Search dogs are expected to be utilized on July 1, 2014, as authorities continue their search for missing British girl, Madeleine McCann, in Portugal, according to Ireland’s Independent. The report indicates that investigators will be interviewing suspects in the area as well.
Madeleine, who was about to turn four, vanished on May 3, 2007 while on vacation with her family in Praia da Luz, Portugal. Her parents, Kate and Gerry McCann, had been dining with friends and left the girl and her twin siblings in the villa where the family was staying. When the McCanns returned to their suite, Madeleine was gone.
The Independent reports that police officers from the United Kingdom will likely sit in on interviews conducted by Portuguese authorities. Up to eight people are expected to be voluntarily interviewed regarding the matter. The Scottish Daily Record reports four new suspects may be questioned.
According to the Independent, some of those to be questioned are Portuguese nationals, but others are from Russia. The Daily Record reports that the Mirror has learned that one of the individuals is a Russian businessman who runs a computer company. Three of the individuals have been linked to a number of burglaries in the area that took place before Madeleine’s disappearance, and worked at the Ocean Club in Praia da Luz, the report says.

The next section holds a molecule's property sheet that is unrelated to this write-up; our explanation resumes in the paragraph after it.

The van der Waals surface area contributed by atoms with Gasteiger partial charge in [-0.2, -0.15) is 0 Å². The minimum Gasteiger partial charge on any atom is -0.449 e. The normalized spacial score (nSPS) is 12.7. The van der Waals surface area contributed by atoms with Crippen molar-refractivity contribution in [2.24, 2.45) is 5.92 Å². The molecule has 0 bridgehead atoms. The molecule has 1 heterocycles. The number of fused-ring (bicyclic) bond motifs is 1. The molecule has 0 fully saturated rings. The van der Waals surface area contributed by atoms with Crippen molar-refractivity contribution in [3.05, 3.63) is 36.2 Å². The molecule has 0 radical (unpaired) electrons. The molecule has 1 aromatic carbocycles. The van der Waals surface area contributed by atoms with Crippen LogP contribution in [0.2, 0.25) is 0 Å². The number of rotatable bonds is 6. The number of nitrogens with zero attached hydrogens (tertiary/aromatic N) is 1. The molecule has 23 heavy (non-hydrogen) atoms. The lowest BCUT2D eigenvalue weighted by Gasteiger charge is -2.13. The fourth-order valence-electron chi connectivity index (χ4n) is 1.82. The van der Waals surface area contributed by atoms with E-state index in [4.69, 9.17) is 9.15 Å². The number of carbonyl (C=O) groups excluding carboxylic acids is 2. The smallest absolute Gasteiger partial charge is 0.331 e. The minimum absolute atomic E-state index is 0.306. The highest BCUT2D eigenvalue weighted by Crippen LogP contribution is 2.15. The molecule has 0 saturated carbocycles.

The Daily Record reports that last month, an area full of heavy brush near Praia da Luz was searched by British authorities. In addition, South Wales Police were called in to help scour two other sites using search dogs.
Scotland Yard released a statement saying there is “still a substantial amount of work yet to be completed in the coming weeks and months... This recent work is part of ensuring that all lines of inquiry are progressed in a systematic manner and covers just the one hypothesis that she was killed and buried locally,” reports the Independent.
Anyone with any information regarding Madeleine's case should contact the McCanns through their website, www.findmadeleine.com, or call their investigation line at 0-845-838-4699.